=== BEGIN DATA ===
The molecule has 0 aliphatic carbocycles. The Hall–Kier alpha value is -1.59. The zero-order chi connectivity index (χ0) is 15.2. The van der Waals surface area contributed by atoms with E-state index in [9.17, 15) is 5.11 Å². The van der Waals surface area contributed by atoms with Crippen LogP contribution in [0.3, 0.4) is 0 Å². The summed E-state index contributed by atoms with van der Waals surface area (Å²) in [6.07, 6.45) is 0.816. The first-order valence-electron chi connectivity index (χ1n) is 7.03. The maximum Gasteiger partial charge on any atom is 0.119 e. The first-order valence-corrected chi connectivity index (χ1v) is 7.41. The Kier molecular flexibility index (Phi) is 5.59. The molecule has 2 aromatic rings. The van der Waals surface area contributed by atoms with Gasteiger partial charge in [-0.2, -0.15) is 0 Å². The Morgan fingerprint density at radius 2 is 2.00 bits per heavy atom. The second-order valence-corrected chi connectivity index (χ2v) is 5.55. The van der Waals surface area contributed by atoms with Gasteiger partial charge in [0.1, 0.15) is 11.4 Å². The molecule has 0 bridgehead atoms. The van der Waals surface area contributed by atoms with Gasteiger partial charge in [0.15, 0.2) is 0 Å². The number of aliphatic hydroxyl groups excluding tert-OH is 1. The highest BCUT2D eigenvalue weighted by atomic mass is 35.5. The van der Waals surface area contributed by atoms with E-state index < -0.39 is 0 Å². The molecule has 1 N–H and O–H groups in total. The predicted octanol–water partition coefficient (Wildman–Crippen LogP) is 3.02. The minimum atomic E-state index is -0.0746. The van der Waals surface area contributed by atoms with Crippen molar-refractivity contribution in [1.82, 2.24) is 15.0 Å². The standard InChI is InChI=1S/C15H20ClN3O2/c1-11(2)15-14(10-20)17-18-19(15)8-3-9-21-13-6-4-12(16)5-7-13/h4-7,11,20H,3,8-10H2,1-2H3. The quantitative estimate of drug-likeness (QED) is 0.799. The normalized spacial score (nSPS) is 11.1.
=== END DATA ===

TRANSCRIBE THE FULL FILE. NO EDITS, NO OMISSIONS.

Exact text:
The molecule has 0 aliphatic carbocycles. The Hall–Kier alpha value is -1.59. The zero-order chi connectivity index (χ0) is 15.2. The van der Waals surface area contributed by atoms with E-state index in [9.17, 15) is 5.11 Å². The van der Waals surface area contributed by atoms with Crippen LogP contribution in [0.3, 0.4) is 0 Å². The summed E-state index contributed by atoms with van der Waals surface area (Å²) in [6.07, 6.45) is 0.816. The first-order valence-electron chi connectivity index (χ1n) is 7.03. The maximum Gasteiger partial charge on any atom is 0.119 e. The first-order valence-corrected chi connectivity index (χ1v) is 7.41. The Kier molecular flexibility index (Phi) is 5.59. The molecule has 2 aromatic rings. The van der Waals surface area contributed by atoms with Gasteiger partial charge in [-0.2, -0.15) is 0 Å². The Morgan fingerprint density at radius 2 is 2.00 bits per heavy atom. The second-order valence-corrected chi connectivity index (χ2v) is 5.55. The van der Waals surface area contributed by atoms with Gasteiger partial charge in [0.1, 0.15) is 11.4 Å². The molecule has 0 bridgehead atoms. The van der Waals surface area contributed by atoms with Gasteiger partial charge in [0.15, 0.2) is 0 Å². The number of aliphatic hydroxyl groups excluding tert-OH is 1. The highest BCUT2D eigenvalue weighted by atomic mass is 35.5. The van der Waals surface area contributed by atoms with E-state index < -0.39 is 0 Å². The molecule has 1 N–H and O–H groups in total. The predicted octanol–water partition coefficient (Wildman–Crippen LogP) is 3.02. The minimum atomic E-state index is -0.0746. The van der Waals surface area contributed by atoms with Crippen molar-refractivity contribution in [1.82, 2.24) is 15.0 Å². The standard InChI is InChI=1S/C15H20ClN3O2/c1-11(2)15-14(10-20)17-18-19(15)8-3-9-21-13-6-4-12(16)5-7-13/h4-7,11,20H,3,8-10H2,1-2H3. The quantitative estimate of drug-likeness (QED) is 0.799. The normalized spacial score (nSPS) is 11.1.